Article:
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How to Dispose of Tires

How to Dispose of Tires

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Every year in the United States, there are over 260 million used tires replaced on cars, trucks, and buses by tire retailers. This many tires can create problems in a community. They take up room in our landfills, are often illegally dumped, and can be a hazard. Managing the disposal of tires is a priority for leaders in local communities. In most cases, you cannot simply toss old tires. From recycling to reusing to selling, there are creative and responsible ways to handle tire disposal.

Continue reading to learn how to dispose of tires.

Why Do Tires Require Special Disposal?

You cannot just toss your old tires into your residential trash collection. Most rental dumpster services have restrictions on disposing of tires in a rental roll off container. And many landfills will not accept tires from residents.

Why can’t you throw away your used tires? Old used tires are some of the most toxic items that can be thrown away and are considered an environmental hazard. They are not biodegradable and contain heavy metals and chemicals, including carcinogenic and mutagenic agents which can cause cancer and gene mutations. When tossed into a landfill, eventually they will leach these toxic substances into the ground and nearby groundwater.

Tires are bulky and don’t compact well. With their round shape and hollow interior, they end up taking up a lot of space in a dump. Tires can also act as a trap for the methane gas produced by a dump. This methane gas can damage landfill liners that are in place to protect groundwater. A community’s landfill space is a finite resource. Keeping tires out of the dump allows for the disposal of other waste and extends the life span of the dumping ground.

Properly Dispose Tires

Recycle Tires at Recycling Centers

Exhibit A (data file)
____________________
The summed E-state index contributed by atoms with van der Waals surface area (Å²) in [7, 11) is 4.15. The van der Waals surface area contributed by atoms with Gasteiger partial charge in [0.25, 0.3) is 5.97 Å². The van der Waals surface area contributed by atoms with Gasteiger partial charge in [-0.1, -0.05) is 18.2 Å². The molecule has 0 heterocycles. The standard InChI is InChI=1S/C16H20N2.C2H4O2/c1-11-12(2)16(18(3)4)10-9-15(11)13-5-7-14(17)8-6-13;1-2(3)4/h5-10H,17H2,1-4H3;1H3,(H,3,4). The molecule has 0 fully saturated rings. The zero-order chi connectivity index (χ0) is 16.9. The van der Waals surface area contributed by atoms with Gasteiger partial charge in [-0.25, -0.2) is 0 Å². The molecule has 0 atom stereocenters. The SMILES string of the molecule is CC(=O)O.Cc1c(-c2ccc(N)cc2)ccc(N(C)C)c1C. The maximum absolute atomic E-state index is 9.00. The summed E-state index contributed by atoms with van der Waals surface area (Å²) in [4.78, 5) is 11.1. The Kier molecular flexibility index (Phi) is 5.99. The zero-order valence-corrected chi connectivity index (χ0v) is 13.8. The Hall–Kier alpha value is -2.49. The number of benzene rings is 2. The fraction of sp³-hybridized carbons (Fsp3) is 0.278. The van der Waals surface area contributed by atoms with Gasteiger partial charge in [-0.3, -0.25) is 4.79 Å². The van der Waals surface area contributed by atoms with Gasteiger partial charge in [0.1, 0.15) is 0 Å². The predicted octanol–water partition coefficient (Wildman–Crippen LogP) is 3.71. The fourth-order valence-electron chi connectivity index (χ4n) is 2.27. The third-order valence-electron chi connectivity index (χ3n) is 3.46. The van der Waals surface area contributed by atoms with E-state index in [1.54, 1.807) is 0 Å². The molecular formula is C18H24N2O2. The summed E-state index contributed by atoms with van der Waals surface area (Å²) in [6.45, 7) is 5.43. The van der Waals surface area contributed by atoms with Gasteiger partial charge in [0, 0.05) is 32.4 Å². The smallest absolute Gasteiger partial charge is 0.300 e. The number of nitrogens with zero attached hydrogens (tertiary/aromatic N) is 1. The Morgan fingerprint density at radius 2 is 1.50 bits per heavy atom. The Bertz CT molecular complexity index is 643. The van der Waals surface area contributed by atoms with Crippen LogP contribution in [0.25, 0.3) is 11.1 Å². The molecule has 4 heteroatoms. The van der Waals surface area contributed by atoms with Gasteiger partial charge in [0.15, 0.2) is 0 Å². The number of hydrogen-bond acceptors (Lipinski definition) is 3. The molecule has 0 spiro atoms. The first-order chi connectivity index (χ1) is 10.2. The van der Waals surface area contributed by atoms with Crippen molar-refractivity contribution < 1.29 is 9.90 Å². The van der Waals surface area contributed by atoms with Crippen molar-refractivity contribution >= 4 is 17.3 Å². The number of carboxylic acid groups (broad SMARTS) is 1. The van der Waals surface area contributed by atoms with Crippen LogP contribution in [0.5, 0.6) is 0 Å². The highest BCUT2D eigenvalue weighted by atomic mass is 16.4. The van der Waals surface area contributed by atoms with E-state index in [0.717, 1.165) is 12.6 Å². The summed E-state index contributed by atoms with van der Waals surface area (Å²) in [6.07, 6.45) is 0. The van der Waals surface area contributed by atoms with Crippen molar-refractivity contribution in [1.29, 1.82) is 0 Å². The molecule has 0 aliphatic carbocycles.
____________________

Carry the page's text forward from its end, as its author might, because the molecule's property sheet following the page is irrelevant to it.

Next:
Tires are one of the most recycled products in the United States. Almost 76% of waste tires are recycled, but this is down from a high rate of 96% in 2013, a peak in tire recycling efforts. In many communities, there are local recycling centers that will take tires. Auto shops also may accept tires. Often there is a fee to recycle tires, but some communities have grant programs or fund recycling efforts at no cost to residents. There may be a limit to the number of tires you can drop off. Usually, you’ll have to remove the tires from their rims before donating. When getting new tires, you can ask that your tires be recycled by a recycling center.

When a tire is recycled at recycling facilities or a tire recycling center, it can be repurposed into several useful products, including flooring tiles, playground turf, rubber mats, rubber mulch, shoe soles, walkway surfaces, and rubberized asphalt. There is even a tire-derived fuel (TDF) made from recycled tires that is consumed in pulp and paper mills, electric utilities, and cement manufacturing. This TDF burns hot to increase boiler efficiency, resulting in lower air emissions and cost. Taking your old tires to a local recycling center is a great option for tire recycling.

Reuse Your Old Tires

There are several ways to reuse your tire or tires. They can be repurposed into a circular planter, tire swing, outdoor furniture, stair tread, dog beds, rubber mulch, a small sandbox, home playground equipment, or even a garden table. Wash tires with a pressure washer before using for another purpose. If your repurposed tires will be out in the sun, you can reduce the heat they hold by spray painting them a light, reflective color. This is beneficial when the old tires will be used as garden planters or by children as playground equipment.

Sell Tires Still in Good Use

If your tires still have some life in them, you may be able to sell them. You can list your used tires on sites like Facebook Marketplace, OfferUp, or Craigslist. There are even some sites that are designed exclusively to connect buyers and sellers of used tires. Sell My Tires lets you list your tires and rims online. Since tires are specific in size and condition, it can sometimes be challenging to match up with an interested buyer at the same time. Selling your tires online works best if you are patient and can wait for a buyer at the right time.